LeadershipNow 140: July 2011 Compilation
Here are a selection of tweets from July 2011 that you might have missed:
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Who's the King?The lion was completely convinced about his dominance of the animal kingdom. One day he wanted to check whether all the other animals knew he was the undisputed king of the jungle. He was so confident that he decided not to talk to the smaller creatures. Instead he went straight to the bear. “Who is the king of the jungle?” asked the lion. The bear replied, “Of course, no one else but you, sir.” The lion gave a great roar of approval.
He continued his journey and met the tiger. “Who is the king of the jungle?” The tiger quickly responded, “All of us know that you are the king.” The lion gave another roar of pleasure.
Next on his list was the elephant. He caught up with the elephant at the edge of a river and asked him the same question, “Who is the king of the jungle?” The elephant trumpeted, lifted his trunk, grabbed the lion, threw him in the air and smashed him into a tree. He fished him out of the tree and pounded him into the ground, lifted him up once more and dumped him into the river. Then he jumped on top of the lion, dragged him through the mud, and finally left him hanging in some bushes. The lion, dirty, beaten, bruised, and battered, struggled to get to his feet. He looked the elephant sadly in the eyes and said, “Look, just because you don’t know the answer, there’s no reason for you to be so mean-spirited about it.”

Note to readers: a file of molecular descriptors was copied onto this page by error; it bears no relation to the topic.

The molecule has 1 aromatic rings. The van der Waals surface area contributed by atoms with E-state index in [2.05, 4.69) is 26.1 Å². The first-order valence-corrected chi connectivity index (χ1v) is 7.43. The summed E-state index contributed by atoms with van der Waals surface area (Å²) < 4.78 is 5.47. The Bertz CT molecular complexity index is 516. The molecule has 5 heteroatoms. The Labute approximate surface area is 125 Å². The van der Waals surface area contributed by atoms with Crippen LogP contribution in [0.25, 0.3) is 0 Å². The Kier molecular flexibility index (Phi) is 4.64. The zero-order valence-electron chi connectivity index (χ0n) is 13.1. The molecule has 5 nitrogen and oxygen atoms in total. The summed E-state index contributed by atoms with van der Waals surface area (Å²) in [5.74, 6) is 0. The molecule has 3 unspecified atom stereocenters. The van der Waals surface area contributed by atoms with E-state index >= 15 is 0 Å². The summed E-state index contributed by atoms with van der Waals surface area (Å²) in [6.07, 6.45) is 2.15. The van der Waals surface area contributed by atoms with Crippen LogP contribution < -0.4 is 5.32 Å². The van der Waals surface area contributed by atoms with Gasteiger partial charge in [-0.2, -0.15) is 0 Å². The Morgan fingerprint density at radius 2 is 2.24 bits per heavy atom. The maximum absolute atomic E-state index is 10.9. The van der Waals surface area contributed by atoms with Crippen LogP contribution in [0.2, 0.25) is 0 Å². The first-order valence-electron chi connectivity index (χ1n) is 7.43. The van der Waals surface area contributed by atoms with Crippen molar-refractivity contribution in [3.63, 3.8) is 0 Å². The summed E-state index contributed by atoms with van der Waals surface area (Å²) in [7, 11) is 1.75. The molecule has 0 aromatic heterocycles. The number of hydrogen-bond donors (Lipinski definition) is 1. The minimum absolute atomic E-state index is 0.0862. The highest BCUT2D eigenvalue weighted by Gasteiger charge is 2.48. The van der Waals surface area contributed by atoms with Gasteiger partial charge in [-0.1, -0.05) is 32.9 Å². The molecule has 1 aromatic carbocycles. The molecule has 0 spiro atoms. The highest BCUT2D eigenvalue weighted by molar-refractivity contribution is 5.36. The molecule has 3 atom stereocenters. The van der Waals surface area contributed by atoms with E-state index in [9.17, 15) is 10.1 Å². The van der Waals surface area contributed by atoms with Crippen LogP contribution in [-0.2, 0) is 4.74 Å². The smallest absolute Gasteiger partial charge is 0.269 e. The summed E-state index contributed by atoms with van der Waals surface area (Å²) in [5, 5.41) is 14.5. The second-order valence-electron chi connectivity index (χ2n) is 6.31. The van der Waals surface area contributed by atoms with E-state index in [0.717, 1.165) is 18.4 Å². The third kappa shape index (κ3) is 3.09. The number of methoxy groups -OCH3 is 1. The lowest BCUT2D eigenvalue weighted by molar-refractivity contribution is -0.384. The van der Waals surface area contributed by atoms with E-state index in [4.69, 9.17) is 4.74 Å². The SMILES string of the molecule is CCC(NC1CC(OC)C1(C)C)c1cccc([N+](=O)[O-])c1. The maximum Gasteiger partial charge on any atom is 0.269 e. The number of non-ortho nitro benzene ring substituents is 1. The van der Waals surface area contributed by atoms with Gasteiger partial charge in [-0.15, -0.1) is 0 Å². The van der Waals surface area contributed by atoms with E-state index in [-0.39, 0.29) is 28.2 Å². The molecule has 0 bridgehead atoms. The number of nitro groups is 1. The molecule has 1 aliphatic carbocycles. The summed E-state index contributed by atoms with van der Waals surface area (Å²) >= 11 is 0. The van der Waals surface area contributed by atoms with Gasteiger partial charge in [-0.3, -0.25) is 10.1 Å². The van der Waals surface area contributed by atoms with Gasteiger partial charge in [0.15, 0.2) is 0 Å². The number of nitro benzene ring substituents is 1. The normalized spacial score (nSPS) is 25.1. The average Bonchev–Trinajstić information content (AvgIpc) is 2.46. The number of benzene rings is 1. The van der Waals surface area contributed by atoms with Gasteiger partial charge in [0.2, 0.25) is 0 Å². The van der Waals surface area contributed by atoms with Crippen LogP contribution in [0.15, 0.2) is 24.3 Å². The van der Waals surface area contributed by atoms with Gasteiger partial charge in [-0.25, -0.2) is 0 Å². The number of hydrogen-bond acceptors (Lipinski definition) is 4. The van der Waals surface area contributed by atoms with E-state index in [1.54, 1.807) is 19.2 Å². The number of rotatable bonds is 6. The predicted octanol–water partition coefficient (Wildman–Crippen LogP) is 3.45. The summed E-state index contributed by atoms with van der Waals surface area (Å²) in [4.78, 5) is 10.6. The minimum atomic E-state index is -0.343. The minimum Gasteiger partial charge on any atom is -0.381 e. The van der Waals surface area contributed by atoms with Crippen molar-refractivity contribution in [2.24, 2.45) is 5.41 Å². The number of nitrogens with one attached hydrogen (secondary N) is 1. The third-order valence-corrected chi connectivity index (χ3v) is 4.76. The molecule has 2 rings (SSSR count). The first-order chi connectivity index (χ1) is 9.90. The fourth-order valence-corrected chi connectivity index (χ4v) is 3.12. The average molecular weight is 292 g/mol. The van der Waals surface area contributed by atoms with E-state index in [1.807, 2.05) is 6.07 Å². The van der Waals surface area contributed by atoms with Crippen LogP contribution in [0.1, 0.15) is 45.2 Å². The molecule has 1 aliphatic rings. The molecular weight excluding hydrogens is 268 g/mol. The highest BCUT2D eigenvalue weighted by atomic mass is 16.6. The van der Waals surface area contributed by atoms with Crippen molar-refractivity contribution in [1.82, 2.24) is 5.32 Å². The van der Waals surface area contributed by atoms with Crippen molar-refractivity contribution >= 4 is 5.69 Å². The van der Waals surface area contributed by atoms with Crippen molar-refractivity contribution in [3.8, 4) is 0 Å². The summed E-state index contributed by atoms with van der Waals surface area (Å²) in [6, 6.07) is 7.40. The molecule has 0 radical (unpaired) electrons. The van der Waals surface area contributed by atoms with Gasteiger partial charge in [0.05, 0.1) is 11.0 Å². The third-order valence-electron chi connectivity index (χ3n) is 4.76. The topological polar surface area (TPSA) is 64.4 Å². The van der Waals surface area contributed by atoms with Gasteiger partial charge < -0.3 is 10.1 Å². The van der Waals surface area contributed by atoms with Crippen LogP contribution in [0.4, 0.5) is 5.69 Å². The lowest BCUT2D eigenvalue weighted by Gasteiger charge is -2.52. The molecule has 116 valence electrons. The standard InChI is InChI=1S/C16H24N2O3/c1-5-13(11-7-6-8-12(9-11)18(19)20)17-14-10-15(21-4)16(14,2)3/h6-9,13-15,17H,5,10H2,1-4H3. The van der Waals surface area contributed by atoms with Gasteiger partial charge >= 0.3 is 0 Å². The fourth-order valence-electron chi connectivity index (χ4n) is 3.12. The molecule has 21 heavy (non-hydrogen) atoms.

This story illustrates that even in the face of another point of view, we reshape the feedback until it supports what we want it to mean. We often will do anything to maintain the status quo. The problem is that reality is slipping further and further away. “Some leaders are like the lion,” says Manfred Kets de Vries author of Reflections on Groups and Organizations. “Reality testing isn’t their forte. They are not good at making sense out of feedback. Instead, they create their own reality, wanting to see only what they like to see.”
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Have a Nice Conflict!Reading Have a Nice Conflict was like listening to my Dad again. He first met “Doc” Porter in the early seventies and they clicked almost immediately. Elias Porter’s Relationship Awareness Theory, on which the book is based, resonated with my Dad.
Behaviors are the tools we choose and use to support our self-worth.Have a Nice Conflict is the story of sales manager John Doyle who has been passed over for what he believes is a well-deserved promotion. He has lost some of his top performers because he rubbed them the wrong way. When he turns up at an old friend and client’s office to explain yet another change in sales reps, he puts him on to Dr. Mac to help him improve his people skills at both work and home.
Dr. Mac explains to John that there are many ways of interacting with others. We have default ways of behaving and when in conflict we often shift into other behaviors to maintain our self-worth. While we are trying to do the “right thing” to maintain our self-worth, conflict can happen when our “right thing” appears to be the “wrong thing” to another person. Conflict can be prevented by seeing contentious behavior as merely a different style instead of a direct challenge or threat aimed at annoying you or derailing you.